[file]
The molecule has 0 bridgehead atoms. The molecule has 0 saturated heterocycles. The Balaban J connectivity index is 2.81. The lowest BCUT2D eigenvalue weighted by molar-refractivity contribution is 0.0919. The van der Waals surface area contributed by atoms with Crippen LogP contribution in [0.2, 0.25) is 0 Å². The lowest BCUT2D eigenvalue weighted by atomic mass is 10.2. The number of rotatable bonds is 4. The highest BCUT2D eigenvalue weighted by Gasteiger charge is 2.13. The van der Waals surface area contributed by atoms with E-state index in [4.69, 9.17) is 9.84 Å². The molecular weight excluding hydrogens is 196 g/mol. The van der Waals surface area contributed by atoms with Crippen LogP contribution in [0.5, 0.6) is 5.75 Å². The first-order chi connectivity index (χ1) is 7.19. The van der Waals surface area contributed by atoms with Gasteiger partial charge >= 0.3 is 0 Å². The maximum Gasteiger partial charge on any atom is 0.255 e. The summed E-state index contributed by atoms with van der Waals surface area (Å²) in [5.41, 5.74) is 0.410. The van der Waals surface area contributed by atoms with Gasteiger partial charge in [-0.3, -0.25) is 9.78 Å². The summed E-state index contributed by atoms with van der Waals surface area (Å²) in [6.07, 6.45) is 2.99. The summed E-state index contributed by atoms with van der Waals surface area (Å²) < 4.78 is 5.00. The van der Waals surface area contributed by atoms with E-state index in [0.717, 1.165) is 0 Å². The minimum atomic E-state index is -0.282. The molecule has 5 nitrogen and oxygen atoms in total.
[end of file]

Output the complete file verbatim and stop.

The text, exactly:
The molecule has 0 bridgehead atoms. The molecule has 0 saturated heterocycles. The Balaban J connectivity index is 2.81. The lowest BCUT2D eigenvalue weighted by molar-refractivity contribution is 0.0919. The van der Waals surface area contributed by atoms with Crippen LogP contribution in [0.2, 0.25) is 0 Å². The lowest BCUT2D eigenvalue weighted by atomic mass is 10.2. The number of rotatable bonds is 4. The highest BCUT2D eigenvalue weighted by Gasteiger charge is 2.13. The van der Waals surface area contributed by atoms with E-state index in [4.69, 9.17) is 9.84 Å². The molecular weight excluding hydrogens is 196 g/mol. The van der Waals surface area contributed by atoms with Crippen LogP contribution in [0.5, 0.6) is 5.75 Å². The first-order chi connectivity index (χ1) is 7.19. The van der Waals surface area contributed by atoms with Gasteiger partial charge >= 0.3 is 0 Å². The maximum Gasteiger partial charge on any atom is 0.255 e. The summed E-state index contributed by atoms with van der Waals surface area (Å²) in [5.41, 5.74) is 0.410. The van der Waals surface area contributed by atoms with Gasteiger partial charge in [-0.3, -0.25) is 9.78 Å². The summed E-state index contributed by atoms with van der Waals surface area (Å²) in [6.07, 6.45) is 2.99. The summed E-state index contributed by atoms with van der Waals surface area (Å²) < 4.78 is 5.00. The van der Waals surface area contributed by atoms with E-state index in [0.717, 1.165) is 0 Å². The minimum atomic E-state index is -0.282. The molecule has 5 nitrogen and oxygen atoms in total.